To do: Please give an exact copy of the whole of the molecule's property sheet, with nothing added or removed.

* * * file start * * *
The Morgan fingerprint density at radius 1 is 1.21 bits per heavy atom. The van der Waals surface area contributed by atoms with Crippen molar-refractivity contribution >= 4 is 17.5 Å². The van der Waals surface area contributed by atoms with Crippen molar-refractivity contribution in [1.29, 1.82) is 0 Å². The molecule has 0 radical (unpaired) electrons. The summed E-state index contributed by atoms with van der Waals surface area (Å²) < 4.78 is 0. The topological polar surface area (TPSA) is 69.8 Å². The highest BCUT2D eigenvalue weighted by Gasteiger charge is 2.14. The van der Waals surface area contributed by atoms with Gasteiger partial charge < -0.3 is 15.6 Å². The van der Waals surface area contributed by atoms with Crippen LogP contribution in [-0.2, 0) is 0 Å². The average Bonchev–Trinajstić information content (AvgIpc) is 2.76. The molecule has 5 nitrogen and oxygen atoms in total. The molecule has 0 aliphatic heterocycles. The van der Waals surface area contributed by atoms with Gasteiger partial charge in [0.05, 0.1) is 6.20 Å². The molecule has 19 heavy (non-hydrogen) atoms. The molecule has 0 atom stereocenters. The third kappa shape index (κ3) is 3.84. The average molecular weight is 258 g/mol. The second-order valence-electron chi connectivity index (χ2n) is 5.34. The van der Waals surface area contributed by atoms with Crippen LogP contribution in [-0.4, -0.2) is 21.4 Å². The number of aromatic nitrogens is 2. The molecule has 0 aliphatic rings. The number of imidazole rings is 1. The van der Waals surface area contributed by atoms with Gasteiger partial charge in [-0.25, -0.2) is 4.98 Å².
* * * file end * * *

The Morgan fingerprint density at radius 1 is 1.21 bits per heavy atom. The van der Waals surface area contributed by atoms with Crippen molar-refractivity contribution >= 4 is 17.5 Å². The van der Waals surface area contributed by atoms with Crippen molar-refractivity contribution in [1.29, 1.82) is 0 Å². The molecule has 0 radical (unpaired) electrons. The summed E-state index contributed by atoms with van der Waals surface area (Å²) < 4.78 is 0. The topological polar surface area (TPSA) is 69.8 Å². The highest BCUT2D eigenvalue weighted by Gasteiger charge is 2.14. The van der Waals surface area contributed by atoms with Gasteiger partial charge < -0.3 is 15.6 Å². The van der Waals surface area contributed by atoms with Crippen LogP contribution in [-0.2, 0) is 0 Å². The average Bonchev–Trinajstić information content (AvgIpc) is 2.76. The molecule has 5 nitrogen and oxygen atoms in total. The molecule has 0 aliphatic heterocycles. The van der Waals surface area contributed by atoms with Gasteiger partial charge in [0.05, 0.1) is 6.20 Å². The molecule has 19 heavy (non-hydrogen) atoms. The molecule has 0 atom stereocenters. The third kappa shape index (κ3) is 3.84. The average molecular weight is 258 g/mol. The second-order valence-electron chi connectivity index (χ2n) is 5.34. The van der Waals surface area contributed by atoms with Crippen LogP contribution in [-0.4, -0.2) is 21.4 Å². The number of aromatic nitrogens is 2. The molecule has 0 aliphatic rings. The number of imidazole rings is 1. The van der Waals surface area contributed by atoms with Gasteiger partial charge in [-0.25, -0.2) is 4.98 Å².